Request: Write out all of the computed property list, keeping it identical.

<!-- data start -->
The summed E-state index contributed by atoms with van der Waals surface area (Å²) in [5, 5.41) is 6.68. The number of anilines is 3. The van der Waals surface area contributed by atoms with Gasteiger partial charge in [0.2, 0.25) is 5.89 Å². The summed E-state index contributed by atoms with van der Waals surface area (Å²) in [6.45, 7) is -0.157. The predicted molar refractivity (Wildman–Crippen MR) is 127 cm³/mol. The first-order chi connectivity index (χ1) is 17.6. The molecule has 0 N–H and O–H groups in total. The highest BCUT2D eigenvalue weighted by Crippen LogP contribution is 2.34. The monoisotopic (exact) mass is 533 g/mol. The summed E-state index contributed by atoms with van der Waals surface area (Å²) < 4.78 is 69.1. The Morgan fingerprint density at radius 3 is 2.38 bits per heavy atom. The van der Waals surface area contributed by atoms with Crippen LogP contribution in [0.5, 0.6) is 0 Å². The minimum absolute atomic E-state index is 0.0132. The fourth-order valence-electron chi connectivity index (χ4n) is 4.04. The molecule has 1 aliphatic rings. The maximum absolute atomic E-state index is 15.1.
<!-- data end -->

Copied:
The summed E-state index contributed by atoms with van der Waals surface area (Å²) in [5, 5.41) is 6.68. The number of anilines is 3. The van der Waals surface area contributed by atoms with Gasteiger partial charge in [0.2, 0.25) is 5.89 Å². The summed E-state index contributed by atoms with van der Waals surface area (Å²) in [6.45, 7) is -0.157. The predicted molar refractivity (Wildman–Crippen MR) is 127 cm³/mol. The first-order chi connectivity index (χ1) is 17.6. The molecule has 0 N–H and O–H groups in total. The highest BCUT2D eigenvalue weighted by Crippen LogP contribution is 2.34. The monoisotopic (exact) mass is 533 g/mol. The summed E-state index contributed by atoms with van der Waals surface area (Å²) < 4.78 is 69.1. The Morgan fingerprint density at radius 3 is 2.38 bits per heavy atom. The van der Waals surface area contributed by atoms with Crippen LogP contribution in [0.5, 0.6) is 0 Å². The minimum absolute atomic E-state index is 0.0132. The fourth-order valence-electron chi connectivity index (χ4n) is 4.04. The molecule has 1 aliphatic rings. The maximum absolute atomic E-state index is 15.1.